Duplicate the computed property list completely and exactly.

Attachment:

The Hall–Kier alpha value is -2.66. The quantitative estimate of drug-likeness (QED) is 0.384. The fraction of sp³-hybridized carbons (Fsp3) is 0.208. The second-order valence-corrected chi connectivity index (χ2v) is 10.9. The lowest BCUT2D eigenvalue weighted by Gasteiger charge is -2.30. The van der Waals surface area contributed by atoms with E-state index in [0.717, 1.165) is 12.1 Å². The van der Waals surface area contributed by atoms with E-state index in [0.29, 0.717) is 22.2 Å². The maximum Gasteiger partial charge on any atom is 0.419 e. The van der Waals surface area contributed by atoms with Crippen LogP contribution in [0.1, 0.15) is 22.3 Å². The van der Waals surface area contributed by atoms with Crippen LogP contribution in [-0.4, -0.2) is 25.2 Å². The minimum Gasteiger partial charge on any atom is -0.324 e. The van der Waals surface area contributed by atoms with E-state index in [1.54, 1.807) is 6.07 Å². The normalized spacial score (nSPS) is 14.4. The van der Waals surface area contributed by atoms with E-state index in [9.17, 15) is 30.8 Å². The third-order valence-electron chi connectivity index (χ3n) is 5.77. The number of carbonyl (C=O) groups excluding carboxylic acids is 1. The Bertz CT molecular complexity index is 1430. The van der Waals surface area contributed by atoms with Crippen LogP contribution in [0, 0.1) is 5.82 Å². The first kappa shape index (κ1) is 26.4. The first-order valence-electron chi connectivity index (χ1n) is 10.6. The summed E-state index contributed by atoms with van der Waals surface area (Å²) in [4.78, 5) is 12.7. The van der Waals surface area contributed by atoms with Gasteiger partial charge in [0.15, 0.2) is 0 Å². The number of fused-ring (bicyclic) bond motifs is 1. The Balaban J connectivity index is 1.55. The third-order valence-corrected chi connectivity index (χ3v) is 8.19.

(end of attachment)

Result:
The Hall–Kier alpha value is -2.66. The quantitative estimate of drug-likeness (QED) is 0.384. The fraction of sp³-hybridized carbons (Fsp3) is 0.208. The second-order valence-corrected chi connectivity index (χ2v) is 10.9. The lowest BCUT2D eigenvalue weighted by Gasteiger charge is -2.30. The van der Waals surface area contributed by atoms with E-state index in [0.717, 1.165) is 12.1 Å². The van der Waals surface area contributed by atoms with E-state index in [0.29, 0.717) is 22.2 Å². The maximum Gasteiger partial charge on any atom is 0.419 e. The van der Waals surface area contributed by atoms with Crippen LogP contribution in [0.1, 0.15) is 22.3 Å². The van der Waals surface area contributed by atoms with Crippen LogP contribution in [-0.4, -0.2) is 25.2 Å². The minimum Gasteiger partial charge on any atom is -0.324 e. The van der Waals surface area contributed by atoms with E-state index in [1.54, 1.807) is 6.07 Å². The normalized spacial score (nSPS) is 14.4. The van der Waals surface area contributed by atoms with E-state index in [9.17, 15) is 30.8 Å². The third-order valence-electron chi connectivity index (χ3n) is 5.77. The number of carbonyl (C=O) groups excluding carboxylic acids is 1. The Bertz CT molecular complexity index is 1430. The van der Waals surface area contributed by atoms with Crippen LogP contribution in [0, 0.1) is 5.82 Å². The first kappa shape index (κ1) is 26.4. The first-order valence-electron chi connectivity index (χ1n) is 10.6. The summed E-state index contributed by atoms with van der Waals surface area (Å²) in [4.78, 5) is 12.7. The van der Waals surface area contributed by atoms with Gasteiger partial charge in [0.15, 0.2) is 0 Å². The number of fused-ring (bicyclic) bond motifs is 1. The Balaban J connectivity index is 1.55. The third-order valence-corrected chi connectivity index (χ3v) is 8.19.